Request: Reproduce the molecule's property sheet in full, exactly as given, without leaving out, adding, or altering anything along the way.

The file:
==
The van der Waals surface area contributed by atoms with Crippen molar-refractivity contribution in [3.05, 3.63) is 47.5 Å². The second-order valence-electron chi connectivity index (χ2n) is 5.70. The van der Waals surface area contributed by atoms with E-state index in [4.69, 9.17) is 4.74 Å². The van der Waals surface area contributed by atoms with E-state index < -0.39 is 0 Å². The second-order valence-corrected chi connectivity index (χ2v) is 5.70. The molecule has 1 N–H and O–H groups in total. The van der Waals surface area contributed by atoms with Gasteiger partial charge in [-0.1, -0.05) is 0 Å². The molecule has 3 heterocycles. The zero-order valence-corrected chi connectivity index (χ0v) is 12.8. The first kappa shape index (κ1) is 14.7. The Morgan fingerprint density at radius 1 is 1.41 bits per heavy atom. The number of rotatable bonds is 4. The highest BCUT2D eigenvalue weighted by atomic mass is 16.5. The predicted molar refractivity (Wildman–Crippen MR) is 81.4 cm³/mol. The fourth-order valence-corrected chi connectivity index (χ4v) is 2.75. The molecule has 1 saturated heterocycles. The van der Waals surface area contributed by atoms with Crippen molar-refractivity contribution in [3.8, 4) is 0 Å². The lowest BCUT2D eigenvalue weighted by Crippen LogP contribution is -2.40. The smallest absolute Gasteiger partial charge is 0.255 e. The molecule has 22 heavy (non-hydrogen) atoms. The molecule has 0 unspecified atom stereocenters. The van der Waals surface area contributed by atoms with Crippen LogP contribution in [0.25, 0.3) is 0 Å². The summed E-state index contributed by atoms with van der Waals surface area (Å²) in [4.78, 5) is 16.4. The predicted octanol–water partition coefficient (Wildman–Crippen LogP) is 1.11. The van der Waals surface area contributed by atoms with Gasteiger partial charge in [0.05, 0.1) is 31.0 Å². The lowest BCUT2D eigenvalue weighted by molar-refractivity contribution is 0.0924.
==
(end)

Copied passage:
The van der Waals surface area contributed by atoms with Crippen molar-refractivity contribution in [3.05, 3.63) is 47.5 Å². The second-order valence-electron chi connectivity index (χ2n) is 5.70. The van der Waals surface area contributed by atoms with E-state index in [4.69, 9.17) is 4.74 Å². The van der Waals surface area contributed by atoms with E-state index < -0.39 is 0 Å². The second-order valence-corrected chi connectivity index (χ2v) is 5.70. The molecule has 1 N–H and O–H groups in total. The van der Waals surface area contributed by atoms with Gasteiger partial charge in [-0.1, -0.05) is 0 Å². The molecule has 3 heterocycles. The zero-order valence-corrected chi connectivity index (χ0v) is 12.8. The first kappa shape index (κ1) is 14.7. The Morgan fingerprint density at radius 1 is 1.41 bits per heavy atom. The number of rotatable bonds is 4. The highest BCUT2D eigenvalue weighted by atomic mass is 16.5. The predicted molar refractivity (Wildman–Crippen MR) is 81.4 cm³/mol. The fourth-order valence-corrected chi connectivity index (χ4v) is 2.75. The molecule has 1 saturated heterocycles. The van der Waals surface area contributed by atoms with Crippen molar-refractivity contribution in [3.8, 4) is 0 Å². The lowest BCUT2D eigenvalue weighted by Crippen LogP contribution is -2.40. The smallest absolute Gasteiger partial charge is 0.255 e. The molecule has 22 heavy (non-hydrogen) atoms. The molecule has 0 unspecified atom stereocenters. The van der Waals surface area contributed by atoms with Crippen LogP contribution in [0.25, 0.3) is 0 Å². The summed E-state index contributed by atoms with van der Waals surface area (Å²) in [4.78, 5) is 16.4. The predicted octanol–water partition coefficient (Wildman–Crippen LogP) is 1.11. The van der Waals surface area contributed by atoms with Gasteiger partial charge in [0.05, 0.1) is 31.0 Å². The lowest BCUT2D eigenvalue weighted by molar-refractivity contribution is 0.0924.